Visit Prague

Prague is the most popular tourist and meeting destination in the Czech Republic. The City of a Hundred Spires on the Vltava River is known to people from all over the world and ranks among the most beautiful cities in Europe. Prague has always been a crossroad of the most important trading routes, as well as a cultural and political center of Europe. The historical connection between the East & West made Prague a place where elements of Slavic, German, Italian, and Jewish cultures merged to create a picturesque city with a unique, magical atmosphere. It is also an important university center which gave the world a number of personalities without whose discoveries and inventions we could hardly imagine our lives today – contact lenses, silon, screw-propeller or nanofibers.

What to see

Prague is full of beautiful sights; some are picturesque and some even monumental. The most famous sights in Prague are all located within a walking distance from each other. 

Prague Castle

The largest castle complex not only in the Czech Republic, but anywhere in the world, forms part of Prague’s distinctive skyline. You can enjoy magnificent views of Prague from around the castle and take a stroll through the castle courtyards, explore the Cathedral of Saints Vitus and wander down the picturesque Golden Lane. More info on opening hours and admission here.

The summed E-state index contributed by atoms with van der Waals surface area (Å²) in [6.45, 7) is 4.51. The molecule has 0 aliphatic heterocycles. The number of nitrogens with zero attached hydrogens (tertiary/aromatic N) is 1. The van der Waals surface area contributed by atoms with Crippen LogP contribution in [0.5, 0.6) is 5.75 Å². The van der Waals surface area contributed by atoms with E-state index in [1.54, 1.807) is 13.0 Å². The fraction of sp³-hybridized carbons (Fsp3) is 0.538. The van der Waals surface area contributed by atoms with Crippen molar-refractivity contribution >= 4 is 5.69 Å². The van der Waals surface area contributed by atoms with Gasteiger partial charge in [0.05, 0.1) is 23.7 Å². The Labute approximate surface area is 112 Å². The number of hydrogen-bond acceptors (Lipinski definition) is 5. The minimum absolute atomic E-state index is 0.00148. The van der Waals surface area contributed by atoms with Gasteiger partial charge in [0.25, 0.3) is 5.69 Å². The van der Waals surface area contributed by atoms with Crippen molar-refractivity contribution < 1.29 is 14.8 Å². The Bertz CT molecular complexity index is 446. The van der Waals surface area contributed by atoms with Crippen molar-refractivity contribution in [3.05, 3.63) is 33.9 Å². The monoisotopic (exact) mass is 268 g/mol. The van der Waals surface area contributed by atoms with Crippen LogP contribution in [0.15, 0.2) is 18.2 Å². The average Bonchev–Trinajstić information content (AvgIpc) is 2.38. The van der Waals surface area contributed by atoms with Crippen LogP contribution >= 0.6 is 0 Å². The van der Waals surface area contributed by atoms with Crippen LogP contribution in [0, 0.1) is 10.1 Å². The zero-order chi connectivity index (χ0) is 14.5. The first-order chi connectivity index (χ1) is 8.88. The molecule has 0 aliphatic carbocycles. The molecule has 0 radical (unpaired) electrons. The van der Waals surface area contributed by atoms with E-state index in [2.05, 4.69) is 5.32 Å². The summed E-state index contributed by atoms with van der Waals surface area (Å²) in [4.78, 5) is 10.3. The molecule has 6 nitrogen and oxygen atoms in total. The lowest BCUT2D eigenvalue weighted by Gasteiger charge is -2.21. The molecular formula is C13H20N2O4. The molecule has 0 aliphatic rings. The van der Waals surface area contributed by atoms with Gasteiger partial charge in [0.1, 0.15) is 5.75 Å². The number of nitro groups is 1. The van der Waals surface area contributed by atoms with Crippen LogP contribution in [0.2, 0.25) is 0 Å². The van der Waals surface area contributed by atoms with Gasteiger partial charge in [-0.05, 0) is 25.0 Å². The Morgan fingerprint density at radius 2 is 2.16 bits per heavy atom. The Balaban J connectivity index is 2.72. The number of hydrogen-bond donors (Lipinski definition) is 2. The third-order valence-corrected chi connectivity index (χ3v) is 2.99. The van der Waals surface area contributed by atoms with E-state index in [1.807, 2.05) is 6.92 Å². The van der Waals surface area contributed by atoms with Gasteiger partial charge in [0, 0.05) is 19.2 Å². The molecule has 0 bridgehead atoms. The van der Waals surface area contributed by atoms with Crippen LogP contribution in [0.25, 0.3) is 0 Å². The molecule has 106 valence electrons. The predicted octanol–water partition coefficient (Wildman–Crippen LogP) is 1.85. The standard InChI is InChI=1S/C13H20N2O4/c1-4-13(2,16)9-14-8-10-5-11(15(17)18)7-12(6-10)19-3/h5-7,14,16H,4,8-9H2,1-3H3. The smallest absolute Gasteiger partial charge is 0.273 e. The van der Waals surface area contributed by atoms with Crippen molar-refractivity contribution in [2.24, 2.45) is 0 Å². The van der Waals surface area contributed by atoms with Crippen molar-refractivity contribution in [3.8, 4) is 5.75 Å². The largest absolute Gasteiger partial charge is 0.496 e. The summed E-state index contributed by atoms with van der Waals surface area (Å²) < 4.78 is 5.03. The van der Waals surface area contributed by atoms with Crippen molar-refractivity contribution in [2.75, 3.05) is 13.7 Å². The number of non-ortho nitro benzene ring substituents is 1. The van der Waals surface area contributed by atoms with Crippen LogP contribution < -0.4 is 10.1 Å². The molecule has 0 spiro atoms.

Old Town Square

The most significant square of historical Prague, it was founded in the 12th century and has been witness to many historical events. The mediaeval astronomical clock is located here at the southern side of the Old Town Hall Tower. When the clock strikes the hour (from 9.00 a.m. to 11.00 p.m.), the procession of the Twelve Apostles sets in motion. 

Charles Bridge

Prague’s oldest bridge that spans over the river Vltava flanked at each end by fortified towers. Its construction began in 1392 under the auspices of Charles IV and finished in 1402. Originally called Stone Bridge or Prague Bridge, it has been named after Charles IV in 1870. The bridge is decorated by statues of saints, the most famous of which is the statue of St John of Nepomuk.

Wenceslas Square

This square is the commercial and administrative center of the city as well as the site of important social and historical events. Here you'll find cinemas, theatres, banks, hotels, restaurants, dozens of small and large shops, and administrative centers. It is dominated by the National Museum and statue of the national patron St Wenceslas from 1912.


According to ancient legends, Vyšehrad is the oldest seat of Czech princes. It is located within walking distance to the conference venue. Situated on a rocky promontory above the Vltava River, it offers stunning views of the city, and the park area holds hidden architectural treasures including the rare Romanesque Rotunda of St Martin or the neo-Gothic Church of Sts Peter and Paul.

But there is much more to see in Prague!

Visit the official tourist website for Prague. It offers a vast array of attractions sorted by topic, recommendations for events and places to eat and drink. You can also find a way to discover less known well-known sides of the city in the form of carefully planned walking routes.